Today in History, February 17

“Probably we err in treating most of these pictures seriously. It is likely that many of them represent in the painters the astute appreciation of the powers to make folly lucrative which the late P.T. Barnum showed with his faked mermaid. There are thousands of people who will pay small sums to look at a faked mermaid; and now and then one of this kind with enough money will buy a Cubist picture, or a picture of a misshapen nude woman, repellent from every standpoint.”—Theodore Roosevelt, “A Layman’s Views of an Art Exhibition”

The New York Armory show of 1913 opened on this date that year. It had nothing to do with the National Guard, but the International Exhibition of Modern Art organized that year by the Association of American Painters and Sculptors needed a huge space, so the 69th Regiment Armory on Lexington Avenue was secured. More than 1300 works by about 300 artists were featured.

The exhibition introduced the American public to paintings by Matisse and Picasso and Derain and sculpture by Duchamp. The public was scandalized, having seen very little avant garde art before. Former President Theodore Roosevelt wrote a review for Outlook magazine in which he praised the American, realistic, paintings seen in the show, but said of the European works, “That’s not art!”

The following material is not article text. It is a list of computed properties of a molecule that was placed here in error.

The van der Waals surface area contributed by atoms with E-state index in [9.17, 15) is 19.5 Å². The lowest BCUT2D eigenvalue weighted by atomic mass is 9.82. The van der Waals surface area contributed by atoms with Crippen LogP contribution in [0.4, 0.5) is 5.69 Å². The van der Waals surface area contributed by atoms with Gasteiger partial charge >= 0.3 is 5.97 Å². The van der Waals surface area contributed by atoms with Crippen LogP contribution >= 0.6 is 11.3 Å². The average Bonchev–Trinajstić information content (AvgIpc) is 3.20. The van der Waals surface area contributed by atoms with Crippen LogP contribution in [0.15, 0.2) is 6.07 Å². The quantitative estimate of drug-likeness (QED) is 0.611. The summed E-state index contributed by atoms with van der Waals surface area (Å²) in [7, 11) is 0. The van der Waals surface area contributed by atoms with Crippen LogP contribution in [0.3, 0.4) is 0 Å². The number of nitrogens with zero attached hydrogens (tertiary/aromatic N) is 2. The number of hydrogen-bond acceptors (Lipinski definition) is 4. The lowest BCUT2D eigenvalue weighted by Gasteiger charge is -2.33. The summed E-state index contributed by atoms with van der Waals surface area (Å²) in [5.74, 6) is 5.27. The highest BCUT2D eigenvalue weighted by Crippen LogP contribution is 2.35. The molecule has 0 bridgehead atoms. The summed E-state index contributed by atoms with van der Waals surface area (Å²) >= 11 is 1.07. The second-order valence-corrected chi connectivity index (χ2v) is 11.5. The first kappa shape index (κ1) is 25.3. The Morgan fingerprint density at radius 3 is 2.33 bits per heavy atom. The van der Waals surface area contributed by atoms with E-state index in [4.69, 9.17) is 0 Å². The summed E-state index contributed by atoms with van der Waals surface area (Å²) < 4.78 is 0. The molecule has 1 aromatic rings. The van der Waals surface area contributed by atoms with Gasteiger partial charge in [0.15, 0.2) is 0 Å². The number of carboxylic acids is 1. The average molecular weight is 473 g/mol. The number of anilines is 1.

Roosevelt continued, “Admirers speak of the kneeling female figure by Lehmbruck—I use ‘female’ advisedly, for although obviously mammalian it is not especially human—as ‘full of lyric grace,’ as ‘tremendously sincere,’ and ‘of a jewel-like preciousness.’ I am not competent to say whether these words themselves represent sincerity or merely a conventional jargon; it is just as easy to be conventional about the fantastic as about the commonplace.”

Despite the derision, the exhibition was enormously influential. American artists were inspired and the next two generations of artists continued to compete with and continued to aspire to meet the standard they saw in the show.